China’s extraordinary success in growing its economy over the last 30 years and its large population have seen it become the world’s largest CO2 emitter in absolute terms, accounting for 28% of the global total in 2018. For the world to deliver the Paris Climate objectives, it is vital that China has a strategy to reach net-zero emissions by mid-century.
Produced in partnership with Rocky Mountain Institute’s China team, China 2050: A Fully Developed Rich Zero-Carbon Economy demonstrates that it is technically possible for China to achieve net-zero emissions by 2050, and that the cost is easily affordable given China’s high savings and investment rate.
This report describes the possible evolution of China’s energy demand sector by sector, analyzing the energy sources and technologies that China will need to reach net-zero carbon emissions by 2050, as well as the policy interventions necessary to drive this transition.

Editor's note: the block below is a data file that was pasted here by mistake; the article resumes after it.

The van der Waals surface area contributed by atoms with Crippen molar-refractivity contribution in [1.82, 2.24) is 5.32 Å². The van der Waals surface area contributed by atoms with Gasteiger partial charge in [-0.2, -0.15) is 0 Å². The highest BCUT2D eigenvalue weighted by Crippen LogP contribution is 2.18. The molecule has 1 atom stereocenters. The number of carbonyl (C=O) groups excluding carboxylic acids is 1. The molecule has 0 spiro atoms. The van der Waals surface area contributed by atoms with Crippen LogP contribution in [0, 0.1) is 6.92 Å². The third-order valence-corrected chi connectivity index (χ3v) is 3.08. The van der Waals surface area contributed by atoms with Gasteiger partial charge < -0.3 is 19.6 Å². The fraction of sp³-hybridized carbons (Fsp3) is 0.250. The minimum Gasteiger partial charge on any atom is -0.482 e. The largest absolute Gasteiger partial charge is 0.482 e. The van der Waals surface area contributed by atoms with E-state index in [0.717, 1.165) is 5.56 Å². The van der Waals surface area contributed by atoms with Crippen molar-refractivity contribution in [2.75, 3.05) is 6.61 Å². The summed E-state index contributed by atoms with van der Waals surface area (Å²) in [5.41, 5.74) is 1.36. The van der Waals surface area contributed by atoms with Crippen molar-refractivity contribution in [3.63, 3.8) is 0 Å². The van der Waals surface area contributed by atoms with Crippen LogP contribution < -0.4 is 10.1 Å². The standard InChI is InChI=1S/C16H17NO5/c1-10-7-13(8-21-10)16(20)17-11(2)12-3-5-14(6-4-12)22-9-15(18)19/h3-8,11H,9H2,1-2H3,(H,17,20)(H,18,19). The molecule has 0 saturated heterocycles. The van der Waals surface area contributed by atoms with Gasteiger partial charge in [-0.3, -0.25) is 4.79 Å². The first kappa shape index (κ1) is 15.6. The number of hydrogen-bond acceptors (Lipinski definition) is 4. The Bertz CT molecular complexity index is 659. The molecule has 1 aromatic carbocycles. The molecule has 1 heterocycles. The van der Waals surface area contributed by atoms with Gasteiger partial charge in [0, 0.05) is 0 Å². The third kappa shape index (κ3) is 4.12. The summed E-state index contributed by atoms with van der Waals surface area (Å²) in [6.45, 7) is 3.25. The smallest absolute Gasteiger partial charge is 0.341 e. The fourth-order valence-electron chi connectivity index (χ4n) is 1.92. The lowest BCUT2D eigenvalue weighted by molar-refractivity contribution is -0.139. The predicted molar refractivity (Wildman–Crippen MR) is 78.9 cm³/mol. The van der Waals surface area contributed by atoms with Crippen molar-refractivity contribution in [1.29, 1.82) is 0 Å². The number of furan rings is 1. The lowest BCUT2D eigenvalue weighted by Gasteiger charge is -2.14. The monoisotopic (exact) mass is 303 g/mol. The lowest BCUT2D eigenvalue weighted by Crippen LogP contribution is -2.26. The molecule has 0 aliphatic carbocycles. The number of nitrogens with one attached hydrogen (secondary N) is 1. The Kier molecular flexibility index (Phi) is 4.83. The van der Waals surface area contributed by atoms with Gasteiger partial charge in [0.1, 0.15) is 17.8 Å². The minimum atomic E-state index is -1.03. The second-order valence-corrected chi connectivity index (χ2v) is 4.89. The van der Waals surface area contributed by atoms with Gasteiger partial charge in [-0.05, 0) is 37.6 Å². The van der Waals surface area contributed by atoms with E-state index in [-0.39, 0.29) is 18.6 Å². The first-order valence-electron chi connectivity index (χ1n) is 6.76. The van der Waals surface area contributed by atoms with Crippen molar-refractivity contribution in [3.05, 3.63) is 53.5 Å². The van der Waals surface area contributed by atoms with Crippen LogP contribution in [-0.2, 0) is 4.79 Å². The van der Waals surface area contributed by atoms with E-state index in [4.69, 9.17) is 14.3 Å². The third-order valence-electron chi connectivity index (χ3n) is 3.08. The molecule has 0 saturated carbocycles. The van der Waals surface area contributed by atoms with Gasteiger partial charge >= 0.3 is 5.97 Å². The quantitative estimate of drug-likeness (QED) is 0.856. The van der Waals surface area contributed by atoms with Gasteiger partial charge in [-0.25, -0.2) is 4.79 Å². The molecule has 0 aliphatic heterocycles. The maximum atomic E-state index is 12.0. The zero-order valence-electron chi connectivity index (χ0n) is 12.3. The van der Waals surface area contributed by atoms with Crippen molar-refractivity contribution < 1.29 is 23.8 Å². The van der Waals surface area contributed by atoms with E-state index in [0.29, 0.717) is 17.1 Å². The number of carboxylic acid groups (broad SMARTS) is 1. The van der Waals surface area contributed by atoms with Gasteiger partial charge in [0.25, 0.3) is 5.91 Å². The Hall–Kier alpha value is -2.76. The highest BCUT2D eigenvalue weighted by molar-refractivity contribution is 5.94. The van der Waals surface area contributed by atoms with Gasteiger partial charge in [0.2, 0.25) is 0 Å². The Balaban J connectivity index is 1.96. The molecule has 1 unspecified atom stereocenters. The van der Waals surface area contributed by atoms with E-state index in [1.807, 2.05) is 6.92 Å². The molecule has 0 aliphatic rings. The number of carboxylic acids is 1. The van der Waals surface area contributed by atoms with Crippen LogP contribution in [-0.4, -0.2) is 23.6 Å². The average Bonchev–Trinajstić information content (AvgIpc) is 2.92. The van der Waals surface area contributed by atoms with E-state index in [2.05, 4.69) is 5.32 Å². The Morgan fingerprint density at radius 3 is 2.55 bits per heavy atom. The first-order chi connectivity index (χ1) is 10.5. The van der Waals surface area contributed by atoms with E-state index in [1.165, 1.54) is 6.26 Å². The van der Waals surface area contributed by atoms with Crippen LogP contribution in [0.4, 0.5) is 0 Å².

To achieve net-zero emissions will require the total decarbonization of China’s electricity generation and the massive expansion of electricity use – from 7,000 TWh today to 15,000 TWh in 2050 – electrifying as much of the economy as possible.
Reduced demand for steel and cement, more circular use of all materials —especially plastics — and the energy efficiency advantages achieved by electrifying surface transport and building heating will enable China to enjoy a GDP per capita and standard of living three times the current levels, while reducing final energy demand from 88 EJ today to 64 EJ in 2050.
Given China’s central role in the global economy, its vast renewable energy resources, and its technological leadership in key industries, it is uniquely positioned to lead the worldwide energy transition and decarbonize its economy completely by 2050.
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